Dr. Warren "Bud" Viessman, Jr.

by Warren Viessman

From 'History of the UNL Nebraska Water Center, from 1964 to 2008', School of Natural Resources: Karen E. Stork and Steven W. Ress, p. 17.

Director from 1968-1975

I came to Lincoln in December 1968 as the first permanent director of the Nebraska Water Resources Research Institute (NWRRI) and was also appointed Professor of Civil Engineering.  I was given an empty office (with movable office dividers) in the Ag Engineering building, had no staff and scant records on operation of the institute up to that time.   What I did have was the leadership of an institution I believed had enormous untapped potential to support Nebraska’s water plans for the future.   My first job was to hire a secretary who could do, among other things, establish an accounting system for managing institute funds.   This secretary was Jan Stroike.  Karen Stork came on board as secretary (and later administrative assistant) in September 1971.

Next, I set out to devise an agenda for developing a water resources research, technology transfer, training and educational program focused on meeting the water management needs of Nebraska and the U.S.  To assist me, I established an advisory committee of state, federal, and local government agency, non-governmental organizations and other stakeholder representatives concerned with state water management.  I also established an executive committee for the institute with credentials in eight water-related academic disciplines at UNL and other Nebraska state colleges.   The committees helped identify research needs and capabilities for addressing them.  The institute also worked to coordinate water-related research in all segments of the University of Nebraska, with other state colleges, and with state and federal agencies such as the U.S. Bureau of Reclamation, Soil Conservation Service, U.S. Environmental Protection Agency and others.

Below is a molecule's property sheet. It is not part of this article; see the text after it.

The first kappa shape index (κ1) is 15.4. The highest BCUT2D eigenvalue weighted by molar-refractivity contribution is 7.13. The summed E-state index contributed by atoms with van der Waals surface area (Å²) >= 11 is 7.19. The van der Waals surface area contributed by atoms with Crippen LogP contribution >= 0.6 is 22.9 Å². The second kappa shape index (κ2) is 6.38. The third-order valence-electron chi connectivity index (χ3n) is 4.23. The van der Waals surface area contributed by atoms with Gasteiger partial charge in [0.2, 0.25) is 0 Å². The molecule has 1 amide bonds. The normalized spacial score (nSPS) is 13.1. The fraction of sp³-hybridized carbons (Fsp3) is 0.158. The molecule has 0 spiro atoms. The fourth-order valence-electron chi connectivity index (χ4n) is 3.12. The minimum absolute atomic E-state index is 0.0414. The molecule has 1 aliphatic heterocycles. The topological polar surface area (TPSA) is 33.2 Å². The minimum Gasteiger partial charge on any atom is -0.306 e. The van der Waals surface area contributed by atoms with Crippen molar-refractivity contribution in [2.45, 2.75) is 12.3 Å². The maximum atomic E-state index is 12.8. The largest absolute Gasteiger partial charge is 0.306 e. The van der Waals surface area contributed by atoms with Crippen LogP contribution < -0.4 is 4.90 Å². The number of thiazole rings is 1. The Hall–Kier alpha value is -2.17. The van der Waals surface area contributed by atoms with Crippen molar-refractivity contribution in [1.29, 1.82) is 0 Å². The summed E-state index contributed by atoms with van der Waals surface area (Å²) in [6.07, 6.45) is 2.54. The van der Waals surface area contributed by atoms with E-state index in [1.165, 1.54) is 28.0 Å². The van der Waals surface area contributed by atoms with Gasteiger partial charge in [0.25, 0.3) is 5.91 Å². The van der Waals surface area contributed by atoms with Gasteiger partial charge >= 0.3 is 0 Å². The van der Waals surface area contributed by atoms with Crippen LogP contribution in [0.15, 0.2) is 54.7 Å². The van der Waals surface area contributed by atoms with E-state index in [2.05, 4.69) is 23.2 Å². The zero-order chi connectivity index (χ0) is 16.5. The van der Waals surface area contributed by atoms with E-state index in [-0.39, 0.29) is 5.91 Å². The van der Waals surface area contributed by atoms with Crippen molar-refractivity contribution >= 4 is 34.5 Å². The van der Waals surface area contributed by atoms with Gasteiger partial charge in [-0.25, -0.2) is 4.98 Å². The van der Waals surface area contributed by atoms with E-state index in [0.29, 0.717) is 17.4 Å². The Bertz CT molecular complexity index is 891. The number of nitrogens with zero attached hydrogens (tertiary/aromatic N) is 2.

One of my responsibilities was administering funds provided by the Water Resources Research Act of 1964, the State of Nebraska and other granting agencies.  I worked closely with faculty, state and federal agency personnel and others to ensure that the institute’s research program targeted state and national concerns.  I established priorities for research funding, and monitored the projects funded through the Nebraska institute.

During my tenure, I initiated a special state research program designed to provide quantitative planning techniques for state agencies and Nebraska’s Natural Resources Districts.  I supervised regional research planning and coordinated Nebraska water research with other states in the Missouri river basin and with the Missouri River Basin Commission.   I was personally engaged in research on hydrologic modeling and water resources systems.